Vol 43, No 1 (2012)
Original Research Articles
Published online: 2012-01-01

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Paroxysmal Nocturnal Hemoglobinuria – long lasting observations. Clinical characteristic and analysis of the size of the clone with glycosylphosphatidylinositol (GPI) anchor defect

Barbara Żupańska1, Justyna Spychalska1, Hanna Pyl1, Ewa Mendek-Czajkowska1, Ewa Brojer
DOI: 10.1016/S0001-5814(12)31008-6
Acta Haematol Pol 2012;43(1):75-82.

Abstract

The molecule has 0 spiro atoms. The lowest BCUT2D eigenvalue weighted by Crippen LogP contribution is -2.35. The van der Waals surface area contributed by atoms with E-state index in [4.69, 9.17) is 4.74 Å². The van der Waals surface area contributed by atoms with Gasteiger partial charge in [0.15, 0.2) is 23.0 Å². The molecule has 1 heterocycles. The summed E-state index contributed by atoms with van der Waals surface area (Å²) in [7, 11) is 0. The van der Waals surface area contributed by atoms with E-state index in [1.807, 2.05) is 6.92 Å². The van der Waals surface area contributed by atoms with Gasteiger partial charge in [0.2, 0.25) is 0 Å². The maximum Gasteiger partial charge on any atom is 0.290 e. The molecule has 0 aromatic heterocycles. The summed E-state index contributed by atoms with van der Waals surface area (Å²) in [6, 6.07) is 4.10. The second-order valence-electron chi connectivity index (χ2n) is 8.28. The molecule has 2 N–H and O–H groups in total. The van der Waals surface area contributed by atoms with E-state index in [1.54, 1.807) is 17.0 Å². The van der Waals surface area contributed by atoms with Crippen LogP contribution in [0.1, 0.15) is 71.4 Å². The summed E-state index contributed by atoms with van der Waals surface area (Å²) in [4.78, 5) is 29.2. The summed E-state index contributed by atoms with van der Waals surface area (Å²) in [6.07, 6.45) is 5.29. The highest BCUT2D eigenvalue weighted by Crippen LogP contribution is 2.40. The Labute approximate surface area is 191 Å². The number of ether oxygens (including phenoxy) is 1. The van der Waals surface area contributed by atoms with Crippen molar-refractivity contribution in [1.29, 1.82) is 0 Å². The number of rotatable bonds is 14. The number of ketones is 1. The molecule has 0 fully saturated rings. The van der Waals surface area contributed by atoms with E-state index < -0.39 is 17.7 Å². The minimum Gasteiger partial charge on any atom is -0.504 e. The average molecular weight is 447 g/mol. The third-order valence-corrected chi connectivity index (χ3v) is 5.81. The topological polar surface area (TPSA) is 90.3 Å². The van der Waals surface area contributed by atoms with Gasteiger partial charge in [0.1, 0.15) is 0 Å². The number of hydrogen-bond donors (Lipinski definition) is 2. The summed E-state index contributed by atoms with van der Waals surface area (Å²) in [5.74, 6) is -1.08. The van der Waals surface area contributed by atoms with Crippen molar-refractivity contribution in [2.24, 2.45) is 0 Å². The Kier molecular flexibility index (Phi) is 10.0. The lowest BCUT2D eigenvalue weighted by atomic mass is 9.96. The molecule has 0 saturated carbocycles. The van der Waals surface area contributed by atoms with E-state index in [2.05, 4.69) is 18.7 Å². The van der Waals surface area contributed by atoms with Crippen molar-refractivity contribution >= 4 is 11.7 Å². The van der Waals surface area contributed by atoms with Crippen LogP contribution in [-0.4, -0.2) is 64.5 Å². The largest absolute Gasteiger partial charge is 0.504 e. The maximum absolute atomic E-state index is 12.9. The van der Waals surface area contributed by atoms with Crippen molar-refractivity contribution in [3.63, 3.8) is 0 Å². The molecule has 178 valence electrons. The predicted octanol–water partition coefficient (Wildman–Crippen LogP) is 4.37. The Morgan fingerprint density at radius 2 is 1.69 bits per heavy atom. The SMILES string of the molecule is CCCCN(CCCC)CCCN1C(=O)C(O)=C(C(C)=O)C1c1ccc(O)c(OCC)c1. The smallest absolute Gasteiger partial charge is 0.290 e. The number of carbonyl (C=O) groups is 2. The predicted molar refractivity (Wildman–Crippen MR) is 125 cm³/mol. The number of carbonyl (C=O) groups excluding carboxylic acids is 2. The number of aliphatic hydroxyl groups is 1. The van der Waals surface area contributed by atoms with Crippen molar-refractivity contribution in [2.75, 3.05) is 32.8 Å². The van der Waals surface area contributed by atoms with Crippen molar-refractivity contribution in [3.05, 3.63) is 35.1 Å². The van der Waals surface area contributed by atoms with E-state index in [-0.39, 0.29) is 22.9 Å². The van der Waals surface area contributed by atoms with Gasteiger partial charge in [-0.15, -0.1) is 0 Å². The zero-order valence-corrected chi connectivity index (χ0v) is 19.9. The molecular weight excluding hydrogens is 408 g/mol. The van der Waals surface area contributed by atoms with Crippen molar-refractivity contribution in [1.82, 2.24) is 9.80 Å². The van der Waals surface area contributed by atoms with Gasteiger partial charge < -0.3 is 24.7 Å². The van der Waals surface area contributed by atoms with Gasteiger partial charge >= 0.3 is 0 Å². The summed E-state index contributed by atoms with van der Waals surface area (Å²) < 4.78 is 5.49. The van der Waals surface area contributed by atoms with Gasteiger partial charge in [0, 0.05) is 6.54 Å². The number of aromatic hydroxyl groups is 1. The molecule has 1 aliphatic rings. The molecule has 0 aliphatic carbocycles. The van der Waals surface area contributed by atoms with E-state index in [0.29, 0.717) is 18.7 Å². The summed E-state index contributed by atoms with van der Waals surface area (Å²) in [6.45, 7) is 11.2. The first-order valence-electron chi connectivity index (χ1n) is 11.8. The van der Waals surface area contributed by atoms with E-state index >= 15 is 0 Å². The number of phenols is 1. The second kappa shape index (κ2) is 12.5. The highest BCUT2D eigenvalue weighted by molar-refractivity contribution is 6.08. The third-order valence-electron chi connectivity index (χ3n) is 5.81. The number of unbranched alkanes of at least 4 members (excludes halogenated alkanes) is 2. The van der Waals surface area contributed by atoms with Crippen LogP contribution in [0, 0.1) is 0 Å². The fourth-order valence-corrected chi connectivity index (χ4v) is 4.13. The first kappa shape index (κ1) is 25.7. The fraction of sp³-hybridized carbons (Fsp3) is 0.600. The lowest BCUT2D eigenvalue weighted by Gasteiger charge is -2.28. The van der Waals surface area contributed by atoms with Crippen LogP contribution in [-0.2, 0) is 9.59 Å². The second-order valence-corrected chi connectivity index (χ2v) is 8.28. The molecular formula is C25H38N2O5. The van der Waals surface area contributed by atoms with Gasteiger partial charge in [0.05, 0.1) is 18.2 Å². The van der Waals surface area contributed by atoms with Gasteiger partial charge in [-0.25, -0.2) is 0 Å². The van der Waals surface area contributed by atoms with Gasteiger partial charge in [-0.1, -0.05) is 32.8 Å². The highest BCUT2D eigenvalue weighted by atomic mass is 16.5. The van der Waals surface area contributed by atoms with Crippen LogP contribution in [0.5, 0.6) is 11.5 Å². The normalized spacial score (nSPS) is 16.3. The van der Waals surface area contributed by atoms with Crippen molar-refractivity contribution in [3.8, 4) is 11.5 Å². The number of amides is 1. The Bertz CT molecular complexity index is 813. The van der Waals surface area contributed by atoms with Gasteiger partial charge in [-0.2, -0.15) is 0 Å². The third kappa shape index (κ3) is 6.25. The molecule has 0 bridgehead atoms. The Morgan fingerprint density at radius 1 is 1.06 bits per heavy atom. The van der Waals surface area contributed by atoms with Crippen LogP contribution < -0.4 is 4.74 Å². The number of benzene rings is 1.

We present the analysis of 105 paroxysmal nocturnal hemoglobinuria (PNH) cases diagnosed in the period 1995-June 2011. PNH diagnosis was based on the analysis of the major clinical symptoms and on protein expression associated with glycosylphosphatidylinositol (GPI) anchor on erythrocytes and granulocytes assessed with flow fluorocytometry (FC). The analysis included patients with clone size 1% or bigger. The main clinical symptoms were: intravascular hemolysis (88.6%), hemoglobinuria (38.6%), thrombocytopenia (41.4%), bone marrow aplasia/ hypoplasia (45.7%), thromboses (20.0%). PNH clone size ranged from several percent to 99%; it was higher among granulocytes than among erythrocytes. Patients were divided into two groups: classic PNH and PNH with bone marrow failure. In both groups hemolysis was observed in approximately 90% of patients, hemoglobinuria in about 50% of patients with classic PNH and in 25% of patients with bone marrow failure; thrombocytopenia was observed in approximately 90% of patients with bone marrow failure and rarely in classic PNH; thrombotic events were found in 20% of both groups of patients. In classic PNH the median size of clone with defect in PNH erythrocytes and granulocytes was significantly higher than in PNH with bone marrow failure. Clone size with GPI defect on granulocytes in the classic PNH was always >20%, and <20% in a significant number of patients with bone marrow failure. In 8 such patients, subsequent studies revealed increase in the percentage of cells with defect. Follow up investigation of the size of the PNH clone seem therefore warranted.

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